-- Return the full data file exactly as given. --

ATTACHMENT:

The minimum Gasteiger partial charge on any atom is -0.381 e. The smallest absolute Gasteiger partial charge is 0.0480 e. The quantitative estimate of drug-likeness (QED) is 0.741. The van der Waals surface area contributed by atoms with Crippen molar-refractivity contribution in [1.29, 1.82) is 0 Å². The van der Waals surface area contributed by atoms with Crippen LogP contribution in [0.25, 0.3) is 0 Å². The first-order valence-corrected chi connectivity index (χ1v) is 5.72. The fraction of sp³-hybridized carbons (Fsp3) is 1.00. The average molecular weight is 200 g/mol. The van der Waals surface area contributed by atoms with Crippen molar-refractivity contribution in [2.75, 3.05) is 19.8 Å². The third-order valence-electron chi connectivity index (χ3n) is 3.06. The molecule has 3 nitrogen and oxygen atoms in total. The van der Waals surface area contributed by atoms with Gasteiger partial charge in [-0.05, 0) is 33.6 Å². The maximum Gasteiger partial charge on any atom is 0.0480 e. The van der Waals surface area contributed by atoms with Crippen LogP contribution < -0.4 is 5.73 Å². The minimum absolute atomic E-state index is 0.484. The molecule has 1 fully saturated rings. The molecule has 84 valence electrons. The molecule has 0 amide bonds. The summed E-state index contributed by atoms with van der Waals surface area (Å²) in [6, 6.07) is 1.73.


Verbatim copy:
The minimum Gasteiger partial charge on any atom is -0.381 e. The smallest absolute Gasteiger partial charge is 0.0480 e. The quantitative estimate of drug-likeness (QED) is 0.741. The van der Waals surface area contributed by atoms with Crippen molar-refractivity contribution in [1.29, 1.82) is 0 Å². The van der Waals surface area contributed by atoms with Crippen LogP contribution in [0.25, 0.3) is 0 Å². The first-order valence-corrected chi connectivity index (χ1v) is 5.72. The fraction of sp³-hybridized carbons (Fsp3) is 1.00. The average molecular weight is 200 g/mol. The van der Waals surface area contributed by atoms with Crippen molar-refractivity contribution in [2.75, 3.05) is 19.8 Å². The third-order valence-electron chi connectivity index (χ3n) is 3.06. The molecule has 3 nitrogen and oxygen atoms in total. The van der Waals surface area contributed by atoms with Gasteiger partial charge in [-0.05, 0) is 33.6 Å². The maximum Gasteiger partial charge on any atom is 0.0480 e. The van der Waals surface area contributed by atoms with Crippen LogP contribution < -0.4 is 5.73 Å². The minimum absolute atomic E-state index is 0.484. The molecule has 1 fully saturated rings. The molecule has 84 valence electrons. The molecule has 0 amide bonds. The summed E-state index contributed by atoms with van der Waals surface area (Å²) in [6, 6.07) is 1.73.